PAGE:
Sonderman found it hard to translate her grief to others. “Most people don’t understand. They’ll just be like, ‘Oh yeah, I had a friend from high school who died’ or something and try to relate. But it doesn’t really resonate with me.” In other cases, people would impose a salacious and story that is inaccurate onto their relationship to try to make sense of it. Because Hebner was bisexual, Sonderman said, some people believed that they were secretly lovers, and that Sonderman was closeted.
With no legal benefits or social norms working in her favor, Sonderman has felt most understood by other people who’ve had an intimate friendship. Sonderman described one such friend who was an especially attentive listener. For two hours, he and Sonderman sat in a car, engine off, in a grocery-store parking lot. She talked with him about Hebner, cried about Hebner. Her friend said, “It sounds like she broke your heart.” Sonderman told me, “That was the time that is first anybody really got it.”
Intimate friendships have not always generated confusion and judgment. The period spanning the 18th to early 20th centuries was the heyday of passionate, devoted same-sex friendships, called “romantic friendships.” Without self-consciousness, American and European women addressed effusive letters to love that is“my or “my queen.” Women circulated friendship albums and filled their pages with affectionate verse. In Amy Matilda Cassey’s friendship album, the abolitionist Margaretta Forten inscribed an excerpt of a poem that concludes with the lines “Fair friendship binds the whole celestial frame / For love in Heaven and Friendship are the same.” Authors devised plot that is literary around the adventures and trials of romantic friends. In the 1897 novel Diana Victrix, the character Enid rejects a man’s proposal because her female friend already occupies the space in her life that her suitor covets. In words prefiguring Kami West’s, Enid tells the man that if they married, “you would have to come first. And you could not, for she is first.”
Two well-known women who put each other, rather than a husband, first were the reformer that is social Addams and the philanthropist Mary Rozet Smith. In Addams’s bedroom, now an exhibit at the Jane Addams Hull-House Museum, in Chicago, an enormous portrait of Smith hangs above the mantle. After meeting in 1890 at the pioneering settlement house that Addams co-founded, the women spent the next 40 years entwined, trudging through moments they spent apart. During one separation, Addams wrote to Smith, “You must know, dear, how I long for you all the right time, and especially during the last three weeks. There is reason in the habit of married folks keeping together.” When Addams traveled without Smith, she would sometimes haul the painting with her. When the two women journeyed together, Addams wired ahead to request a double bed. No scandal erupted in the newspaper. These women weren’t pressed, directly or implicitly, about their sex lives, nor did they feel compelled to invent a label to make sense of their relationship to onlookers, as West and Tillotson would about a century later. Same-sex intimacy like theirs was condoned.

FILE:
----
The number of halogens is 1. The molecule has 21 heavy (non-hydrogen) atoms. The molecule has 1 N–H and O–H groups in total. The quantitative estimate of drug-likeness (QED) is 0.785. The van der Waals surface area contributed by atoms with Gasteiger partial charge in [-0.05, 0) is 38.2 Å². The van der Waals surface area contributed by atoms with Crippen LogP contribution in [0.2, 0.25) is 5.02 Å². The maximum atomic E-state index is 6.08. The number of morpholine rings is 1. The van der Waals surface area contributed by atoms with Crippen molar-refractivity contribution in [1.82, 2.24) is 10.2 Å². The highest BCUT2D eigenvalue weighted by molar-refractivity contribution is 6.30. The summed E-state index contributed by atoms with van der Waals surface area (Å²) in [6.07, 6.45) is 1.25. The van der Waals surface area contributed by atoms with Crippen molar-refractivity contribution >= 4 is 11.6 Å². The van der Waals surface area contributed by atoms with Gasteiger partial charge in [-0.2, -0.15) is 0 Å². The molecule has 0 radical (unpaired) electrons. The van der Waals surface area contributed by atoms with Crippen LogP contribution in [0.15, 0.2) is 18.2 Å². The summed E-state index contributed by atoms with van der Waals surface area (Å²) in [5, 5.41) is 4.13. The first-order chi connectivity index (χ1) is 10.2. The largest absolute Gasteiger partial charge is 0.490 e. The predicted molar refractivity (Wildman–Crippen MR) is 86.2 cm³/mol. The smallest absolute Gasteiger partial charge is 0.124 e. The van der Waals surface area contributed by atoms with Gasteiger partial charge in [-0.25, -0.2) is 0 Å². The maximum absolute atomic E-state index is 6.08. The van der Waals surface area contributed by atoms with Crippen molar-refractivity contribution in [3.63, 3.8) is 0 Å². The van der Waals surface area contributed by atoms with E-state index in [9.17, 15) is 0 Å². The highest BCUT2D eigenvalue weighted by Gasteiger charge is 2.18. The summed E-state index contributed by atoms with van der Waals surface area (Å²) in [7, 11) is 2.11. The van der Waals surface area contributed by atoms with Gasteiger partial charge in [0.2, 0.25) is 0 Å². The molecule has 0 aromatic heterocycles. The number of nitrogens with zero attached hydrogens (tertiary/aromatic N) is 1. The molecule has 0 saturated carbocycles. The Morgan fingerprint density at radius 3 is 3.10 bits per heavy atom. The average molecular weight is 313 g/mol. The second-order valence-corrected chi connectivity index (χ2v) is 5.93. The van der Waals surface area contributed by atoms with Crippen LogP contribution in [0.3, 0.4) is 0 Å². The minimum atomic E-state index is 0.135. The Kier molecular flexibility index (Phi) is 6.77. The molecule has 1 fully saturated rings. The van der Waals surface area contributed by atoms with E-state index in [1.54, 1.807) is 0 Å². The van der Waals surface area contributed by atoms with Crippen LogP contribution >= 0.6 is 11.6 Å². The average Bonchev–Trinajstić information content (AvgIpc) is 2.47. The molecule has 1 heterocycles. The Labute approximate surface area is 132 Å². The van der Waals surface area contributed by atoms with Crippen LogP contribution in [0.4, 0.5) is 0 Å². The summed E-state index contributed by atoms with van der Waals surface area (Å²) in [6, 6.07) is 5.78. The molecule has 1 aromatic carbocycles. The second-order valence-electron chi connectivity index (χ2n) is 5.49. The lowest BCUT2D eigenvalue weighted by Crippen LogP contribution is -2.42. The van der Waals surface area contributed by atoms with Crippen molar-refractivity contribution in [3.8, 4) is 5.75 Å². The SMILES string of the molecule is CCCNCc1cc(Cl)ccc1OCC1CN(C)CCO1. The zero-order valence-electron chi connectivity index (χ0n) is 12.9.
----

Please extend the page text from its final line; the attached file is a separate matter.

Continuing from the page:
These friendships weren’t the exclusive province of women. Daniel Webster, who would go on to become secretary of state in the mid-1800s, described his friend that is closest as “the friend of my heart, the partner of my joys, griefs, and affections, the only participator of my most secret thoughts.” When the two men left Dartmouth College to practice law in different towns, Webster had trouble adjusting to the distance. He wrote that he felt like “the dove that has lost its mate.” Frederick Douglass, the abolitionist that is eminent intellectual, details his deep love for his friends in his autobiography. Douglass writes that when he contemplated his escape from slavery, “the thought of leaving my friends was decidedly the most painful thought with which I had to contend. The love of them was my tender point, and shook my decision more than all plain things else.”
One question these friendships raise for people today is: Did they have sex? Writings from this time, even those about romantic relationships, typically lack descriptions of sexual encounters. Perhaps some people used romantic friendship as a cover for an erotic bond. Some scholars in fact suspect that certain pairs had sex, but in most cases, historians—whose research on the topic is largely confined to white, middle-class friends—can’t make definitive claims about what transpired in these friends’ bedrooms. It’s clear that this period’s considerably different norms around intimacy allowed for possibilities in friendship that are unusual today though we will never know the exact nature of every relationship.
Beliefs about sexual behavior also played a role. The historian Richard Godbeer notes that Americans at the time did not assume—as they do now—that “people who are in love with one another must want to have sex.” Many scholars argue that the now-familiar categories of heterosexuality and homosexuality, which consider sexual attraction to be part of a person’s identity, didn’t exist before the turn of the 20th century. While sexual acts between people of the gender that is same condemned, passion and affection between people of the same gender were not. The author E. Anthony Rotundo argues that, in some ways, attitudes about love and sex, left men “freer to express their feelings than they would have been in the 20th century.” Men’s liberty to be physically demonstrative surfaces in photos of friends and in their writings. Describing one night that is apparently ordinary his dear friend, the young engineer James Blake wrote, “We retired early and in each others arms,” and fell “peacefully to sleep.”